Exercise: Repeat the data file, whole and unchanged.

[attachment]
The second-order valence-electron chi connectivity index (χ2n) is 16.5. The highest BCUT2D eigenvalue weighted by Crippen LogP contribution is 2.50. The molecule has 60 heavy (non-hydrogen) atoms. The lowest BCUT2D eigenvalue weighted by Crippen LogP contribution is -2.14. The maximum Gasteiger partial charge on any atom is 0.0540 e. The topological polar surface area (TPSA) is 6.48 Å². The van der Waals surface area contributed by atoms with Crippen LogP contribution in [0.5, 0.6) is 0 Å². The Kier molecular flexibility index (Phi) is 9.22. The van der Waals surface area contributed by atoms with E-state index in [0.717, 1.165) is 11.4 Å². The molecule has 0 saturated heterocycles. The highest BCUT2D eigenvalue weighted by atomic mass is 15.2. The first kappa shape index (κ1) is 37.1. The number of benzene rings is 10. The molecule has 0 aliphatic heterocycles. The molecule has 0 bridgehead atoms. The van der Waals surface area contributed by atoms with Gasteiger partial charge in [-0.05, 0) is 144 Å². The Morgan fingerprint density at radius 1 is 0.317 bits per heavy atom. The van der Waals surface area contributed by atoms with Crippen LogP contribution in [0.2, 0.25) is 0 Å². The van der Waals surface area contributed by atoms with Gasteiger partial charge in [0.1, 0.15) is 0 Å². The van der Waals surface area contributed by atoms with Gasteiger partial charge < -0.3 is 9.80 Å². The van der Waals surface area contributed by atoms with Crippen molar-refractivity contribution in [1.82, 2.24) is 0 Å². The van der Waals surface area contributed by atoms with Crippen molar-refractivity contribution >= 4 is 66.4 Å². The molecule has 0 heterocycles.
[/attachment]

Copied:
The second-order valence-electron chi connectivity index (χ2n) is 16.5. The highest BCUT2D eigenvalue weighted by Crippen LogP contribution is 2.50. The molecule has 60 heavy (non-hydrogen) atoms. The lowest BCUT2D eigenvalue weighted by Crippen LogP contribution is -2.14. The maximum Gasteiger partial charge on any atom is 0.0540 e. The topological polar surface area (TPSA) is 6.48 Å². The van der Waals surface area contributed by atoms with Crippen LogP contribution in [0.5, 0.6) is 0 Å². The Kier molecular flexibility index (Phi) is 9.22. The van der Waals surface area contributed by atoms with E-state index in [0.717, 1.165) is 11.4 Å². The molecule has 0 saturated heterocycles. The highest BCUT2D eigenvalue weighted by atomic mass is 15.2. The first kappa shape index (κ1) is 37.1. The number of benzene rings is 10. The molecule has 0 aliphatic heterocycles. The molecule has 0 bridgehead atoms. The van der Waals surface area contributed by atoms with Gasteiger partial charge in [-0.05, 0) is 144 Å². The Morgan fingerprint density at radius 1 is 0.317 bits per heavy atom. The van der Waals surface area contributed by atoms with Crippen LogP contribution in [0.2, 0.25) is 0 Å². The van der Waals surface area contributed by atoms with Gasteiger partial charge in [0.1, 0.15) is 0 Å². The van der Waals surface area contributed by atoms with Gasteiger partial charge < -0.3 is 9.80 Å². The van der Waals surface area contributed by atoms with Crippen molar-refractivity contribution in [1.82, 2.24) is 0 Å². The van der Waals surface area contributed by atoms with Crippen molar-refractivity contribution >= 4 is 66.4 Å². The molecule has 0 heterocycles.